Review: Birds of Prey: And the Fantabulous Emancipation of One Harley Quinn (2020)

Review: 2016’s Suicide Squad is probably one of my least liked in the DCEU brand. There were a lot of great ideas behind it, but ultimately it’s potential was wasted with a poorly constructed plot and bad editing. But one thing that truly stood out as a saving grace for the film was without a doubt, Margot Robbie as Harley Quinn. There is simply no denying that she stole the film with her larger than life performance as the character, which generated major demand for more Harley Quinn in the DC Universe. For a while the potential of a solo Harley Quinn movie seemed very promising, even a Joker/Harley film which would have seen her fabulous emancipation from the clown prince of crime. But alas, none of those panned out quite as hoped. Instead, we got “Birds of Prey: & the Fantabulous Emancipation of one Harley Quinn.” A mouth full, for one, and almost nothing to do with the actual Birds of Prey. But that isn’t to say Birds of Prey is by any means a bad movie. It does have it’s pros and at it’s core, is quite entertaining. However, it is also a very problematic film, which I will elaborate on later in this review.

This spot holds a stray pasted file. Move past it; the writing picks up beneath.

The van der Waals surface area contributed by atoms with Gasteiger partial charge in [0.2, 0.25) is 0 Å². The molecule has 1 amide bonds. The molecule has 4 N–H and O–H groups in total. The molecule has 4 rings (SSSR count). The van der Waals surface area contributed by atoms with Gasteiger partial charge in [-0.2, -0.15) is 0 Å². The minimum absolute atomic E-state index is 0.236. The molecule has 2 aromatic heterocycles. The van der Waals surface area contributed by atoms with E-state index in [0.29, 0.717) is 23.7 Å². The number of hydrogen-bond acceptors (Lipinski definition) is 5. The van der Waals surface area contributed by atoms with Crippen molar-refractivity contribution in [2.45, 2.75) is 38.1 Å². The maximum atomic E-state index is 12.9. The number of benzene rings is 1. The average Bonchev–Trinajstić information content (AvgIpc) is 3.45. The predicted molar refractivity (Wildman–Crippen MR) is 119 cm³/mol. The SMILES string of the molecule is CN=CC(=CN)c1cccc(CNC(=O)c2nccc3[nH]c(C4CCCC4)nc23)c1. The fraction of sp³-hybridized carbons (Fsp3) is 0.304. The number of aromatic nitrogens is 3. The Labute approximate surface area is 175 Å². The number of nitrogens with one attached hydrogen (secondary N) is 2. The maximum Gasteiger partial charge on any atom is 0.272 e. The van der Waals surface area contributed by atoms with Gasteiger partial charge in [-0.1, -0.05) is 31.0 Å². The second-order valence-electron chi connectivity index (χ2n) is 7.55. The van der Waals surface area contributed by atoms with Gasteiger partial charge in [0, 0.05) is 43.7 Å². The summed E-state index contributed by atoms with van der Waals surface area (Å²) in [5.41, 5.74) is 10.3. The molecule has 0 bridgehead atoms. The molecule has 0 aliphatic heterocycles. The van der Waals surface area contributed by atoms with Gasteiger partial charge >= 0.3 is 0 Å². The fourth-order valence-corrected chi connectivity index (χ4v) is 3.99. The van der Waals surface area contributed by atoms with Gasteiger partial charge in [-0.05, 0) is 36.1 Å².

Let’s get started by addressing the acting here, which is largely well done! Mary Elizabeth Winstead is amazing as Helena Bertinelli aka Huntress. I would dare to say that her portrayal as the character was perfection. And while at first glance one might argue that she doesn’t dress like her comic book counterpart. Her counterpart from the source material was usually reduced to eye candy outfits that left very little to the imagination as where Winstead’s take has the character donning tracksuit look that comes off as tactical and more combat-like. And overall it just looks amazing as fuck if I may say so. My favorite scene with her happens in the 3rd act during the Funhouse raid. It’s probably one of the best moments in that sequence and it honestly had me thinking “she is one badass motherfucker!”. Winstead owns the role, there is absolutely no debating it. However, it Is somewhat disappointing to see her presence in the film being somewhat small. Initially I had my doubts about Jurnee Smollett-Bell as Black Canary, but thankfully they were proven wrong. Smollett-Bell brought a new take to the character that was both fun and fresh. And even though she doesn’t wear the character’s signature fishnet stocking, Smollett-Bell totally rocks the gold pants like a freaking badass! I also liked Ella Jay Basco as Cassandra Cain. It took some time warming up to her take on the character, but once I did I enjoyed it a fair bit.